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Superregnum: Eukaryota
Cladus: Unikonta
Cladus: Opisthokonta
Cladus: Holozoa
Regnum: Animalia
Subregnum: Eumetazoa
Cladus: Bilateria
Cladus: Nephrozoa
Cladus: Protostomia
Cladus: Ecdysozoa
Cladus: Panarthropoda
Phylum: Arthropoda
Subphylum: Hexapoda
Classis: Insecta
Cladus: Dicondylia
Subclassis: Pterygota
Cladus: Metapterygota
Infraclassis: Neoptera
Cladus: Eumetabola
Cladus: Endopterygota
Superordo: Hymenopterida
Ordines: Hymenoptera

[list of ordines after Grimaldi & Engel (2005: 147, table 4.1)]
References

Castro, L.R. and M. Dowton. 2005: The position of the Hymenoptera within the Holometabola as inferred from the mitochondrial genome of Perga condei (Hymenoptera: Symphyta: Pergidae). Molecular Phylogenetics and Evolution, 34(3): 469–479.
Grimaldi, D.; Engel, M.S. 2005: Evolution of the insects. Cambridge University Press, New York, USA. limited preview on Google books

Hymenopterida is a superorder of insects, comprising Hymenoptera and the orders of Panorpida (Mecoptera, Siphonaptera, Diptera, Trichoptera and Lepidoptera).[1] The superorder is a member of Endopterygota and most closely related to the orders of Neuropterida and Coleopterida (Coleoptera and Strepsiptera).

Evolution

The cladogram based on a 2008 DNA and protein analysis, shows the internal relationships of the superorder as a clade of Hymenoptera and the orders of Panorpida. [2][3][4][5]

Hymenopterida
Hymenoptera

Xyeloidea (Triassic-present) Xyelapusilla.jpg

Tenthredinoidea Endelomyia rosae.jpg

Pamphilioidea Pamphilus icon.png

Unicalcarida

Cephoidea (stem sawflies) Hartigia linearis.jpg

Siricoidea (horntails or wood wasps) Hymenoptera Vielfalt Horntail.jpg

Xiphydrioidea (wood wasps) Xiphydria prolongata crop.jpg

parasitism

Orussoidea (parasitic wood wasps) Orussus coronatus.jpg

"wasp waist"

Apocrita (ants, bees, wasps) Specimen of Podalonia tydei (Le Guillou, 1841).jpg

200mya
250mya
Symphyta
Panorpida
Antliophora

Diptera (true flies) Common house fly, Musca domestica.jpg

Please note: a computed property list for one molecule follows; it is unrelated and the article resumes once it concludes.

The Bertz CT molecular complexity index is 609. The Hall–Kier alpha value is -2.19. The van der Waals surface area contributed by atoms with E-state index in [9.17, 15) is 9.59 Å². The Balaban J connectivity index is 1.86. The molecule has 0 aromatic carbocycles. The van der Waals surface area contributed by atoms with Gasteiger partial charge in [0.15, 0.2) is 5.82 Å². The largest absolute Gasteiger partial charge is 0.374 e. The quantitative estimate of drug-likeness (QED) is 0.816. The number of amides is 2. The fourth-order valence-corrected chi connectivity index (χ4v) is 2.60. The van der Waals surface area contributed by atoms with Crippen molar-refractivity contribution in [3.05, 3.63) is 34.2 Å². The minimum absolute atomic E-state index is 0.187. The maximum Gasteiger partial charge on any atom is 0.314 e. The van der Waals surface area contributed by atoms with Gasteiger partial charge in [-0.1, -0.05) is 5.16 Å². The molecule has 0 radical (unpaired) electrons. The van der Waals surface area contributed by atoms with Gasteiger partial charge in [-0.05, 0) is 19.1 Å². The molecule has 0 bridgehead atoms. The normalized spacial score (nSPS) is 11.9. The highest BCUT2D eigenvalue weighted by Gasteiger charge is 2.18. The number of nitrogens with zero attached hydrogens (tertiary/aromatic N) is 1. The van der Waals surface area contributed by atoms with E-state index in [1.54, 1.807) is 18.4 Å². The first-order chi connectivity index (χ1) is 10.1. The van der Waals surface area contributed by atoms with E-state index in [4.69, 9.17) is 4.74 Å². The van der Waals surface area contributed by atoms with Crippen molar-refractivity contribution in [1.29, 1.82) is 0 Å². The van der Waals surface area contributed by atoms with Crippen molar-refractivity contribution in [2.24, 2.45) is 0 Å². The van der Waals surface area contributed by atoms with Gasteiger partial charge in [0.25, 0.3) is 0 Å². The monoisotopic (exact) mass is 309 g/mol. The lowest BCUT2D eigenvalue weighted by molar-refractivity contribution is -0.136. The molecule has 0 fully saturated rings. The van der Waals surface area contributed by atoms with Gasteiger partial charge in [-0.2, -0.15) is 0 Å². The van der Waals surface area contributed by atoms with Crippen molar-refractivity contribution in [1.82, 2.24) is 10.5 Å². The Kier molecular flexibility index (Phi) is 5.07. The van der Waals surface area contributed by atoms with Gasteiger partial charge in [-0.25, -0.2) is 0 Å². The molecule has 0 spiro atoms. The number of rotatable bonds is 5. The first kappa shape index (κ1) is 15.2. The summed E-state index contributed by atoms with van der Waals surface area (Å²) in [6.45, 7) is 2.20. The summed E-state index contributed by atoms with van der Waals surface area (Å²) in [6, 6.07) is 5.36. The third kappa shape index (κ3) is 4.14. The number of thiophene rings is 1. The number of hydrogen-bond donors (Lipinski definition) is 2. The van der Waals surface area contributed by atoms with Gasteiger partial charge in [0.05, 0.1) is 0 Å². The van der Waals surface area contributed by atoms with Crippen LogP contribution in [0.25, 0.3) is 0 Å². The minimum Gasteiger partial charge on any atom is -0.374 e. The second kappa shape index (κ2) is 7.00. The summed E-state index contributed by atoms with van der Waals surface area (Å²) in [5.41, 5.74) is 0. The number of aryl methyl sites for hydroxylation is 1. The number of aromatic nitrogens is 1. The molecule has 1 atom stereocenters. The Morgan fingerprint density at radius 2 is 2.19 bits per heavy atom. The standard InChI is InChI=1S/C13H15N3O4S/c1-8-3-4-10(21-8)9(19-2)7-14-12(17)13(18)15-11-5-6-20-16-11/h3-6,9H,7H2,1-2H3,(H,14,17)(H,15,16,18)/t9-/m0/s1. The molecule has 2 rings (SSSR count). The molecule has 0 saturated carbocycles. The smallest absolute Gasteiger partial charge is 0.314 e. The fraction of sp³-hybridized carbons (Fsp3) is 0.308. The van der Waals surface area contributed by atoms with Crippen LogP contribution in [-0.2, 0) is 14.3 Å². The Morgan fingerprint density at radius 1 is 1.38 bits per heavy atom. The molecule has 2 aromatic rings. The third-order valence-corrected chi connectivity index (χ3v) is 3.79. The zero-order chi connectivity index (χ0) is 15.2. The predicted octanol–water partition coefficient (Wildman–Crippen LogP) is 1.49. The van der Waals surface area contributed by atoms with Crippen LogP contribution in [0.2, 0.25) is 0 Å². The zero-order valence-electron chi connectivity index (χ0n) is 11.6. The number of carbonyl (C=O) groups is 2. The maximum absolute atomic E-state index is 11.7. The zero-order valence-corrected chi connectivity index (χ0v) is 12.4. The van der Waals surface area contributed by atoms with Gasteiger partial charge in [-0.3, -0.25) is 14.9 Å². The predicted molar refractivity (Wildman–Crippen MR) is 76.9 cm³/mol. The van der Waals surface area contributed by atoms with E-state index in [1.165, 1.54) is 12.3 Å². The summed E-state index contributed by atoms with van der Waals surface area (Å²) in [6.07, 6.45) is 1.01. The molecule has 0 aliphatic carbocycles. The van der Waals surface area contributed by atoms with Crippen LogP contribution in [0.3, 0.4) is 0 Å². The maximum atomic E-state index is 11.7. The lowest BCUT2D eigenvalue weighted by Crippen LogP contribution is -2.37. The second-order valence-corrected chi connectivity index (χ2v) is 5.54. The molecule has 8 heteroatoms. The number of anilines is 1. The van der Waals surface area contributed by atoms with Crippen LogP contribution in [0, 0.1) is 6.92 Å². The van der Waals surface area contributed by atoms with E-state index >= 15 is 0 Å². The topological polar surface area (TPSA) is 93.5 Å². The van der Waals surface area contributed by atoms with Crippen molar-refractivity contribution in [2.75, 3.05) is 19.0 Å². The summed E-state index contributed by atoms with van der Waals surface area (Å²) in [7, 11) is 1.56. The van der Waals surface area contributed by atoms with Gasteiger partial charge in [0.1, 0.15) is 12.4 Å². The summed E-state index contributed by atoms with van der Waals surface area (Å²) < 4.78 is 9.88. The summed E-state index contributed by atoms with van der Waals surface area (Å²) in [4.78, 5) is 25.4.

Mecopteroidea

Nannochoristidae

Mecoptera (scorpionflies, hangingflies)

Gunzesrieder Tal Insekt 3.jpg

(exc. Boreidae, Nannochoristidae)

Boreidae (snow scorpionflies) Boreus hiemalis2 detail.jpg

Siphonaptera (fleas) Pulex irritans female ZSM.jpg

Amphiesmenoptera

Trichoptera (caddisflies) Sericostoma.personatum.jpg

Lepidoptera (butterflies and moths) Tyria jacobaeae-lo.jpg



See also

Hymenoptera Genome Database
Insects in literature (ant, bee, wasp)
Worker policing

References

Weaver J.S.I. The Evolution And Classification Of Trichoptera, With A Revision Of The Lepidostomatidae And A North American Synopsis Of This Family. Degree: Ph.D. Degree Year: 1983 Institute: Clemson University
Whiting, Michael F.; Whiting, Alison S.; Hastriter, Michael W.; Dittmar, Katharina (2008). "A molecular phylogeny of fleas (Insecta: Siphonaptera): origins and host associations". Cladistics. 24 (5): 677–707. CiteSeerX 10.1.1.731.5211. doi:10.1111/j.1096-0031.2008.00211.x. S2CID 33808144.
Yeates, David K.; Wiegmann, Brian. "Endopterygota Insects with complete metamorphosis". Tree of Life. Retrieved 24 May 2016.
Whiting, Michael F. (2002). "Mecoptera is paraphyletic: multiple genes and phylogeny of Mecoptera and Siphonaptera". Zoologica Scripta. 31 (1): 93–104. doi:10.1046/j.0300-3256.2001.00095.x. S2CID 56100681. Archived from the original on 2013-01-05.
Wiegmann, Brian; Yeates, David K. (2012). The Evolutionary Biology of Flies. Columbia University Press. p. 5. ISBN 978-0-231-50170-5.

Insects Images

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